David Narbaitz opened Monopolatte, Ottawa’s first board game café. As part of the management team at the fledgling café, I was tasked with fulfilling the technological needs of Monopolatte on a constrained budget.

Point of sale

When it comes to commercial restaurant point of sale (rPOS) systems the hardware isn’t the most expensive part, software licenses are.  Sit down restaurants like Monopolatte benefit from the features of an electronic point of sale system.  While I will acknowledge that there was a time when restaurants worked very effectively using paper-based tab tracking/ordering systems, they aren’t perfect. Modern electronic systems allow servers to effortlessly split bills and provide robust auditing systems ensuring adequate checks and balances on the handling of money.

I did some research on what was available in the realm of open source rPOS systems.  I was able to find the source code for one: FloreantPOS.  Floreant seemed to fit the bill for what we needed: an open source rPOS system with a touchscreen interface and chit printing.  Floreant was Java-based and supported multiple terminals. After some preliminary testing on existing machines Monopolatte invested $200 in a touch screen terminal and two thermal printers which was enough to get us up and running in the pre-opening environment.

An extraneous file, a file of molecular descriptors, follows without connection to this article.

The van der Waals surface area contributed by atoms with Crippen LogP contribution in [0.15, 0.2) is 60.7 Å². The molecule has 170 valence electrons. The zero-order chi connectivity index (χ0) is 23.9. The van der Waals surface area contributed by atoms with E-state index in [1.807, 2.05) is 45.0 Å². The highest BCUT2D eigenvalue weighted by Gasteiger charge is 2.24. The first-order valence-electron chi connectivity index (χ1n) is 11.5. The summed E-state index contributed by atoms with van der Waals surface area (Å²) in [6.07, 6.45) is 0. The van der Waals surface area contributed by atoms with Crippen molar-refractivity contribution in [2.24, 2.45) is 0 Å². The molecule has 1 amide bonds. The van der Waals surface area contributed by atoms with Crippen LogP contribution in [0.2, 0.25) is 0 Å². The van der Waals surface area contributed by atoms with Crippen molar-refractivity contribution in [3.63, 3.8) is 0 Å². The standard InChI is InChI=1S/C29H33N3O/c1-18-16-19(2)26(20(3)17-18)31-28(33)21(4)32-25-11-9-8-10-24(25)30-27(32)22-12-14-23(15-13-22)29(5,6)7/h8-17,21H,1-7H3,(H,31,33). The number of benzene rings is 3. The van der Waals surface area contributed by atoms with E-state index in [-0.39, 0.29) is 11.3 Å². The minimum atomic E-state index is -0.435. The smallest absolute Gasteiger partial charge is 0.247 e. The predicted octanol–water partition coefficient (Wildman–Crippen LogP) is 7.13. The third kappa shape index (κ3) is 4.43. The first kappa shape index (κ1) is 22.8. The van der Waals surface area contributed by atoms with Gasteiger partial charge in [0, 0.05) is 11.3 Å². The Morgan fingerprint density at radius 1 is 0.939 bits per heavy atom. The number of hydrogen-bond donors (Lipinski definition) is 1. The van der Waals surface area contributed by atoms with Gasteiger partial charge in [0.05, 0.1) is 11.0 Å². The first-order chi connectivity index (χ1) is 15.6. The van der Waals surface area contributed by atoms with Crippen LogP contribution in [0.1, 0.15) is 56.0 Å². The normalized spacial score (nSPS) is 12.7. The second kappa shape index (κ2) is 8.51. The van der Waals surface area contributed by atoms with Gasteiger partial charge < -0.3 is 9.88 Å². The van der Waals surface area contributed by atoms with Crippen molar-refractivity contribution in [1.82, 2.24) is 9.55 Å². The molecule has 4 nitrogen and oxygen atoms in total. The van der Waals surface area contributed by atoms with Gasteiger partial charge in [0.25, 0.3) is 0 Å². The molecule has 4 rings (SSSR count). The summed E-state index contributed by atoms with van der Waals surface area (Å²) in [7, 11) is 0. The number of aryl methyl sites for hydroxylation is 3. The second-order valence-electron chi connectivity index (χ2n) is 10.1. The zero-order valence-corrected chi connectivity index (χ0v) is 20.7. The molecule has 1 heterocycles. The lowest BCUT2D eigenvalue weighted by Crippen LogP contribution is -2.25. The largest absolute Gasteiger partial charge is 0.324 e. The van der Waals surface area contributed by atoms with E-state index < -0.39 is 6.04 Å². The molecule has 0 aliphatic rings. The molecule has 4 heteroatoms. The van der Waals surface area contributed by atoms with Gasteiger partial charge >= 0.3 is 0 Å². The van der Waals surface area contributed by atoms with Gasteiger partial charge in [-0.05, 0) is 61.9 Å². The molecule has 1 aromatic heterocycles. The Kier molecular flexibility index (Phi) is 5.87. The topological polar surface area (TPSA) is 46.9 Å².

While the system properly accepted orders, printed chits, printed receipts, and calculated change we noticed that refill orders broke the chit printing option, the cash drawer reconciliation system was very broken, and there was no effective way to extract exact financial information.  The re-order chit printing issue was easily fixed as it was a known issue with fixes available online.  Fixing the settlement and sales reporting issues were completed with some changes in the system’s source and a new report. In doing this work I uncovered other shortfalls with the system such as the extensive use of the floating point data type, non-transactional database calls, and improper rounding.

Being an open source system I was able to resolve some of the issues which crept up giving us a system which served Monopolatte well for the life of the café.  While the system worked well, there were some faults that couldn’t be resolved without major rework.  Rather than rewriting vast parts of Floreant I developed a plan to build a replacement open source rPOS system though David closed Monopolatte before it was implemented.